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American Airlines launches repricing effort

American Airlines airliners sit near a hanger at Dallas/Fort Worth International Airport, Texas April 4, 2012. REUTERS/Tim Sharp
American Airlines airliners sit near a hanger at Dallas/Fort Worth International Airport, Texas April 4, 2012. REUTERS/Tim Sharp

By Natalie Wright

NEW YORK (Reuters) - American Airlines is seeking to reprice its $1.9 billion exit financing loan via lead arranger Deutsche Bank, sources told Thomson Reuters LPC. The company aims to reprice the loan to a spread of LIB+300-325, with a 1 percent Libor floor.

The exit loan is currently priced at a spread of LIB+375 with a 1 percent Libor floor.

The repriced loan is expected to mature June 27, 2019, in line with the existing exit loan. The repriced loan will reset 101 soft call protection for six months and include financial covenants requiring $2.0 billion of minimum liquidity and 1.6 times collateral coverage.

Although the company is trying to reduce the loan's coupon and save interest costs, American is adding US Airways Group Inc and US Airways Inc as guarantors backing the new loan, thereby potentially enhancing the loan's credit quality.

AMR Corporation, the parent company of American Airlines, is guarantor on the current loan, but as American prepares to close its merger with US Airways as part of the company's bankruptcy exit, American is including US Airways as a backer of the loan.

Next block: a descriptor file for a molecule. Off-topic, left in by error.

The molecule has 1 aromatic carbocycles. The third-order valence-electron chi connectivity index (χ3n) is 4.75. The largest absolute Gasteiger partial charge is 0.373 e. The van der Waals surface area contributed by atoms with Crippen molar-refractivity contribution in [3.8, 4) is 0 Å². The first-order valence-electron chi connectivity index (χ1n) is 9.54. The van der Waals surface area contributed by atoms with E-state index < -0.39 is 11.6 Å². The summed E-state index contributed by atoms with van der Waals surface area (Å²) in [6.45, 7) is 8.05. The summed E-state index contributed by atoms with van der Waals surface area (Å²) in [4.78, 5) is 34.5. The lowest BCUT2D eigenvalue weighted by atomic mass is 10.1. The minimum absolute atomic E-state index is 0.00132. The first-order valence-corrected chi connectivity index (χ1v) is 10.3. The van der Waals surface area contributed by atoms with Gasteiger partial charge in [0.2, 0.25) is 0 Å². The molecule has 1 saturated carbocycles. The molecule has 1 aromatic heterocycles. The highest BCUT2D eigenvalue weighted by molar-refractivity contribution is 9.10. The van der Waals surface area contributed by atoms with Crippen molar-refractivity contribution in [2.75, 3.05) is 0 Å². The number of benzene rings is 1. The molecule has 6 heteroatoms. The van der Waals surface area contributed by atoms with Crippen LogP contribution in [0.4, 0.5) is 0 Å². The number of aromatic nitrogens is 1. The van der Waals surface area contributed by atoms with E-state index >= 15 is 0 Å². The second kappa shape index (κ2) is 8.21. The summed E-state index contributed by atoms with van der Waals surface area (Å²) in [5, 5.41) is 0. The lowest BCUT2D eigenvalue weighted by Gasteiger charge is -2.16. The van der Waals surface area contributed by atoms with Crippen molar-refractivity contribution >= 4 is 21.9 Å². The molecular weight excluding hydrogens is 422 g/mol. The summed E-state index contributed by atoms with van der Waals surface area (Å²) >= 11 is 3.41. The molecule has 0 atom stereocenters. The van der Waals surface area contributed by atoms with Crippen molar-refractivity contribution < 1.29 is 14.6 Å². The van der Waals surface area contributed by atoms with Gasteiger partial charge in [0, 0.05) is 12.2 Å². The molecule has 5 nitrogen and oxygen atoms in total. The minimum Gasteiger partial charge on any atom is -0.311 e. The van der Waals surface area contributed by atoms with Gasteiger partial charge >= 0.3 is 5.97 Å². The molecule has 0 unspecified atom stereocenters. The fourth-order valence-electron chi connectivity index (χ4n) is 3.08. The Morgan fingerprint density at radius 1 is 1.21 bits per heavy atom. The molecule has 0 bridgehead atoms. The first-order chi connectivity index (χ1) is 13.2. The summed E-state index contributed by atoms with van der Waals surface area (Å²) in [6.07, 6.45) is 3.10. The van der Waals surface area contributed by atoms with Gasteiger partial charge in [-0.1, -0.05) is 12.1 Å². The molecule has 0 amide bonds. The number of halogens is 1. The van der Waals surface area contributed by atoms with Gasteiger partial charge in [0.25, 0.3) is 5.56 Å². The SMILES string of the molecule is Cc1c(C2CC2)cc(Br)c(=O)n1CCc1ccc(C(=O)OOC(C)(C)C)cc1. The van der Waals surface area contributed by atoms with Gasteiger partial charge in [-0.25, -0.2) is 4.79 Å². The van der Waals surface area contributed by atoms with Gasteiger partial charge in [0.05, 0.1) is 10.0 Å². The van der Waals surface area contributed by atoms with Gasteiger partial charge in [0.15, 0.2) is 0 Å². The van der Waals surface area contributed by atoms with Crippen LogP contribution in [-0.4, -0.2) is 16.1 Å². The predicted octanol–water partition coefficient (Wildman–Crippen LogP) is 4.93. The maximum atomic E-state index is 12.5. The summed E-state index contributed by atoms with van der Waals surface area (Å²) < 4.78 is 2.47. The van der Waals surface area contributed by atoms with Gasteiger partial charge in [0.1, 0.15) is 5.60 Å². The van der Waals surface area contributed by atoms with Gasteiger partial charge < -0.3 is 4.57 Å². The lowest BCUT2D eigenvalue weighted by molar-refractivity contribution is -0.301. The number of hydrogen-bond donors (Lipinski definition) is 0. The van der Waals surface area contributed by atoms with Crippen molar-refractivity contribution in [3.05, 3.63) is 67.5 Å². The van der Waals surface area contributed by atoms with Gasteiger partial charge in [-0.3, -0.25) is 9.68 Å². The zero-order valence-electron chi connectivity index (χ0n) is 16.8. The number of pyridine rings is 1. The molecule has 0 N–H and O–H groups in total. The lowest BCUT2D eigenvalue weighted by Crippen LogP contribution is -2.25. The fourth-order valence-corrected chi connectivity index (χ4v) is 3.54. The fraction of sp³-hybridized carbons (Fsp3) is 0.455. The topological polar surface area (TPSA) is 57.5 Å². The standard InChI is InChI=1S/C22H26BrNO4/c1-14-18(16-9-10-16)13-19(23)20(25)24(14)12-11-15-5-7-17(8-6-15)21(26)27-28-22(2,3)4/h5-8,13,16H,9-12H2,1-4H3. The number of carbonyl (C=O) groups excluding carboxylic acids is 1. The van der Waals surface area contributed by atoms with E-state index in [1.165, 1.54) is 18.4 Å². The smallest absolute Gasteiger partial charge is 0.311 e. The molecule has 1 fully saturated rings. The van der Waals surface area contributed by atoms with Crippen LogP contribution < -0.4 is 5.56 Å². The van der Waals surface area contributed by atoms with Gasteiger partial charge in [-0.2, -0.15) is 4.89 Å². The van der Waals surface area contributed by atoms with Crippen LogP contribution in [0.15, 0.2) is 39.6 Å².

Lenders are asked to commit to the deal by 5 p.m. December 11, with the closing and funding expected on December 27.

After the merger was challenged by the U.S. Department of Justice in August, American Airlines and US Airways agreed to divest certain plane slots as part of an anti-trust settlement reached last month.

U.S. Bankruptcy Judge Sean Lane gave American and AMR Corporation the green light to leave bankruptcy last week.

In July, American priced an $850 million add-on loan to its existing $1.05 billion debtor-in-possession loan priced the previous month, taking the total size of the borrowing to $1.9 billion.

American Airlines declined to comment. US Airways and Deutsche Bank did not return calls for comment by press time.

Additional reporting by Billy Cheung.

(Editing By Jon Methven)

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